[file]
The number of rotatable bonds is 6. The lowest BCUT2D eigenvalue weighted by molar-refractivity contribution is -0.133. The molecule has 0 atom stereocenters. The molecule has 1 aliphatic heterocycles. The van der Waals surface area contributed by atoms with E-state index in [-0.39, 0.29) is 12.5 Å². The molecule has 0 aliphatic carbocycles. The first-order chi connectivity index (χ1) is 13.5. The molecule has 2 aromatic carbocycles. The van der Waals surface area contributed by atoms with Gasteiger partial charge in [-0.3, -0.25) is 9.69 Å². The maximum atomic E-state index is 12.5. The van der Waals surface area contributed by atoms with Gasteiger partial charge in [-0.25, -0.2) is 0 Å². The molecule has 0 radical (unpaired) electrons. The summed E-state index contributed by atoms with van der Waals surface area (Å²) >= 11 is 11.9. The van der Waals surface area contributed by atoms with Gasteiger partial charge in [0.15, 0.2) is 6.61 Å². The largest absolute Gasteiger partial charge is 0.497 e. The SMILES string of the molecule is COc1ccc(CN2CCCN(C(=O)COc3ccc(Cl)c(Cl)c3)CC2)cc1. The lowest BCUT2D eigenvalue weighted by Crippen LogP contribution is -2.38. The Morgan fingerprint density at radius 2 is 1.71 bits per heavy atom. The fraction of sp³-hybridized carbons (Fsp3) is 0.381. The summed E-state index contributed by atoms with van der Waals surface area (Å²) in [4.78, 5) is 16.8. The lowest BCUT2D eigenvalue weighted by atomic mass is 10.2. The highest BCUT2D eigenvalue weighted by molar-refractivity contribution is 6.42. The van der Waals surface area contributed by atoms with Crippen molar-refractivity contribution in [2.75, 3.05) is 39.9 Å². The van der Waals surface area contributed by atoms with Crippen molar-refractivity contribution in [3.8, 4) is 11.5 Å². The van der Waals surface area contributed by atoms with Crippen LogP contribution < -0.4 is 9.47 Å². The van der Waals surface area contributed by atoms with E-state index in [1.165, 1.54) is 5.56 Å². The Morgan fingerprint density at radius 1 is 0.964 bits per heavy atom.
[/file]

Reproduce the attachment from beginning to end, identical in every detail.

The number of rotatable bonds is 6. The lowest BCUT2D eigenvalue weighted by molar-refractivity contribution is -0.133. The molecule has 0 atom stereocenters. The molecule has 1 aliphatic heterocycles. The van der Waals surface area contributed by atoms with E-state index in [-0.39, 0.29) is 12.5 Å². The molecule has 0 aliphatic carbocycles. The first-order chi connectivity index (χ1) is 13.5. The molecule has 2 aromatic carbocycles. The van der Waals surface area contributed by atoms with Gasteiger partial charge in [-0.3, -0.25) is 9.69 Å². The maximum atomic E-state index is 12.5. The van der Waals surface area contributed by atoms with Gasteiger partial charge in [-0.25, -0.2) is 0 Å². The molecule has 0 radical (unpaired) electrons. The summed E-state index contributed by atoms with van der Waals surface area (Å²) >= 11 is 11.9. The van der Waals surface area contributed by atoms with Gasteiger partial charge in [0.15, 0.2) is 6.61 Å². The largest absolute Gasteiger partial charge is 0.497 e. The SMILES string of the molecule is COc1ccc(CN2CCCN(C(=O)COc3ccc(Cl)c(Cl)c3)CC2)cc1. The lowest BCUT2D eigenvalue weighted by Crippen LogP contribution is -2.38. The Morgan fingerprint density at radius 2 is 1.71 bits per heavy atom. The fraction of sp³-hybridized carbons (Fsp3) is 0.381. The summed E-state index contributed by atoms with van der Waals surface area (Å²) in [4.78, 5) is 16.8. The lowest BCUT2D eigenvalue weighted by atomic mass is 10.2. The highest BCUT2D eigenvalue weighted by molar-refractivity contribution is 6.42. The van der Waals surface area contributed by atoms with Crippen molar-refractivity contribution in [2.75, 3.05) is 39.9 Å². The van der Waals surface area contributed by atoms with Crippen molar-refractivity contribution in [3.8, 4) is 11.5 Å². The van der Waals surface area contributed by atoms with Crippen LogP contribution < -0.4 is 9.47 Å². The van der Waals surface area contributed by atoms with E-state index in [1.165, 1.54) is 5.56 Å². The Morgan fingerprint density at radius 1 is 0.964 bits per heavy atom.